By Andonis Vassiliades
The Larnaca petroleum product plants started operating in the late 1940s. They provide for import, storage and distribution of petroleum products. Throughout the years regular calls have been made on the government and the private petroleum companies to decommission and relocate the plants to protect the community from any major accident or other hazards.
A recent “breakthrough” led to a memorandum of understanding (MoU) between the government, Larnaca and Livadia municipalities and the petroleum companies for the plants’ removal and relocation by 2020. President Anastasiades’ own recent symbolic participation in the destruction of a storage tank was supposed to be a gesture of political will to see through the agreement. However, a last-minute unilateral introduction of a new clause to the final agreement by the government’s legal services (which, according to reports, gave the right to any signatory to opt out at short notice) led to the MoU’s rejection by Larnaca municipality. To-date, therefore, the plants remain and do not appear to be going anywhere any time soon.
Petroleum products are volatile and can lead to ground, underground and atmospheric leakages, fires and explosions which allow toxic materials to inflict short and long-term illness, injury, disability or death. Plants with storage facilities, as in Larnaca, are particularly vulnerable and susceptible to major accidents. Even Norway, a country highly skilled in controlling accidents and which has strong government regulatory systems; an ethos of risk management; an effective body of inspections, regulations and enforcement under its Petroleum Safety Authority (PSA), is not shielded from the hazard. Leaks, fires and explosions are “the biggest contributor to major accident risk at Norway’s land-based petroleum plants”.
The Larnaca plants store highly toxic and combustible substances: petrol, kerosene, diesel and liquid petroleum gas (LPG). Petrol can ignite by heat, spark, open flame, hot surfaces or static charges. It can leak into soil, water supplies or find its way into sewers. Its vapour can travel across the ground and reach remote ignition sources causing a flashback fire and the risk of explosions. It causes blood disorders and genetic mutations as it is carcinogenic and a mutagen. Kerosene is highly toxic and can lead to skin and respiratory complications. A mixture of kerosene vapour and air can be explosive. Acute exposure can result in damage to the central nervous system and cause convulsions, coma or death. Diesel is an irritant: it affects the respiratory tract within minutes of exposure. Its fumes are carcinogenic. Once diesel catches fire it burns violently. LPG is carcinogenic and a mutagen. It is extremely flammable. It forms explosive mixtures with air and reacts with oxidisers, chlorine and fluorine. When heated to decomposition, it emits toxic fumes including carbon dioxide and monoxide. Inhalation may cause nausea, headaches, respiratory and heart problems, seizures, coma or death.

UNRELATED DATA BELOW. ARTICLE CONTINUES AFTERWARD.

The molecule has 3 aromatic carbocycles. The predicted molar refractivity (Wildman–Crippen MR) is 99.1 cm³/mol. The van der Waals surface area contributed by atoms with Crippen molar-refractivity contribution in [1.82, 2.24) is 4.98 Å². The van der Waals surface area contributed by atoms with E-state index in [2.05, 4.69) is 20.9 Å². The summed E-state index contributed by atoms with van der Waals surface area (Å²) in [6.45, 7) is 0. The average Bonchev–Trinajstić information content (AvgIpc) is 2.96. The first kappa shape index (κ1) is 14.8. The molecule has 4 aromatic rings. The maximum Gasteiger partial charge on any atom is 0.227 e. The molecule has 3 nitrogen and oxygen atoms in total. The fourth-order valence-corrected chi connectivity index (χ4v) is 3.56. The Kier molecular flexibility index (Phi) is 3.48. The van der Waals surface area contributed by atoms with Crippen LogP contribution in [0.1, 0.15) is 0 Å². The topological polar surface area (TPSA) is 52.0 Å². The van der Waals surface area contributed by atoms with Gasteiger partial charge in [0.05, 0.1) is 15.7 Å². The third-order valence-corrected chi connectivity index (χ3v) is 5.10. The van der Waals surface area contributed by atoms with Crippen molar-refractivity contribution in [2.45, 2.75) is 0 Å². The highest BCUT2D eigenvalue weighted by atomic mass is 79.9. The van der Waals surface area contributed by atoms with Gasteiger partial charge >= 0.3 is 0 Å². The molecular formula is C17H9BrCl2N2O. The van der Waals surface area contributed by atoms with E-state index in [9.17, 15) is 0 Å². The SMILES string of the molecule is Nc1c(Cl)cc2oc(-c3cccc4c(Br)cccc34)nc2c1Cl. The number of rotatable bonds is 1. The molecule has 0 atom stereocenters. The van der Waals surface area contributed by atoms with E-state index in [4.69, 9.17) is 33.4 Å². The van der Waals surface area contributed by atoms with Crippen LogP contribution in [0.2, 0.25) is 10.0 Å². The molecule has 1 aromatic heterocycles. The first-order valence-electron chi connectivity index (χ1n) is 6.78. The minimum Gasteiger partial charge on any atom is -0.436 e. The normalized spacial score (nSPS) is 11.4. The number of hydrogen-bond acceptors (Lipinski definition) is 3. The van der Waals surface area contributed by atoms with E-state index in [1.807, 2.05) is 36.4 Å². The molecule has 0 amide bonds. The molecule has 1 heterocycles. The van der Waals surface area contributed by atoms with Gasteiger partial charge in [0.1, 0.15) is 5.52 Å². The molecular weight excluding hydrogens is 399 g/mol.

Considering the potentially dangerous substances stored in petroleum plants, it is surprising that serious accidents are relatively few. In the Larnaca plants, various minor incidents have been reported at various times but without major accidents. However, when major accidents do occur, particularly where such plants are situated close to or within communities, they can be devastating. They cause deaths, injuries and catastrophic environmental damage.
In a survey of all recorded major industrial accidents published in The International Review of Chemical Engineering in 2012, 319 major industrial accidents in 52 countries from 1917 to 2011 worldwide were identified. The top fifteen offenders were: the USA, with nearly 40 per cent of all accidents worldwide; followed by the UK (five per cent); India (just under five per cent); Germany (four per cent); Mexico (at just under four per cent); Japan (three per cent) and next in line Canada, China, Belgium, Italy, Brazil, Australia, France, Venezuela and Saudi Arabia. With the exception of the nuclear accidents at Chernobyl, Ukraine in 1986 and the Fukushima plant, Japan in 2011, some of the worst accidents were linked to petroleum products or their by-products e.g. petrol, LPG, oil and sulphur dioxide among others. These accidents were caused by fires or toxic releases or explosions or a combination of the three.